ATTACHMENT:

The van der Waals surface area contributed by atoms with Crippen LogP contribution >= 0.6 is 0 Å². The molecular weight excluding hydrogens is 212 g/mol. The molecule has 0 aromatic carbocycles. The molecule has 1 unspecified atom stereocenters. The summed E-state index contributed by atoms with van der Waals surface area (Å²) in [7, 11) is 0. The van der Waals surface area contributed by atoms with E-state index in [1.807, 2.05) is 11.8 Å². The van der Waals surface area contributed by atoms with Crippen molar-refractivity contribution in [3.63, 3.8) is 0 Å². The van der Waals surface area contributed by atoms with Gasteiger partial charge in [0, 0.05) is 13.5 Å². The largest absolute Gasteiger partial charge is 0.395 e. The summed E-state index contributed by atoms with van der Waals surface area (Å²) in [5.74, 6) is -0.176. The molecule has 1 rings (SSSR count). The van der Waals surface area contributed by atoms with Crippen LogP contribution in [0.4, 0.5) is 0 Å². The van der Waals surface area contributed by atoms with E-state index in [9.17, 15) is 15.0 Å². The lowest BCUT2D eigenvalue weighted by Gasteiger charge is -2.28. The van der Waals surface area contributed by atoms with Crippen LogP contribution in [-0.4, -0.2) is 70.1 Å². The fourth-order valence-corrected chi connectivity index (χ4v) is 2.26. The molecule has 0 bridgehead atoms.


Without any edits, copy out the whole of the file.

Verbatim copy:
The van der Waals surface area contributed by atoms with Crippen LogP contribution >= 0.6 is 0 Å². The molecular weight excluding hydrogens is 212 g/mol. The molecule has 0 aromatic carbocycles. The molecule has 1 unspecified atom stereocenters. The summed E-state index contributed by atoms with van der Waals surface area (Å²) in [7, 11) is 0. The van der Waals surface area contributed by atoms with E-state index in [1.807, 2.05) is 11.8 Å². The van der Waals surface area contributed by atoms with Crippen molar-refractivity contribution in [3.63, 3.8) is 0 Å². The van der Waals surface area contributed by atoms with Gasteiger partial charge in [0, 0.05) is 13.5 Å². The largest absolute Gasteiger partial charge is 0.395 e. The summed E-state index contributed by atoms with van der Waals surface area (Å²) in [5.74, 6) is -0.176. The molecule has 1 rings (SSSR count). The van der Waals surface area contributed by atoms with Crippen LogP contribution in [0.4, 0.5) is 0 Å². The van der Waals surface area contributed by atoms with E-state index in [9.17, 15) is 15.0 Å². The lowest BCUT2D eigenvalue weighted by Gasteiger charge is -2.28. The van der Waals surface area contributed by atoms with Crippen LogP contribution in [-0.4, -0.2) is 70.1 Å². The fourth-order valence-corrected chi connectivity index (χ4v) is 2.26. The molecule has 0 bridgehead atoms.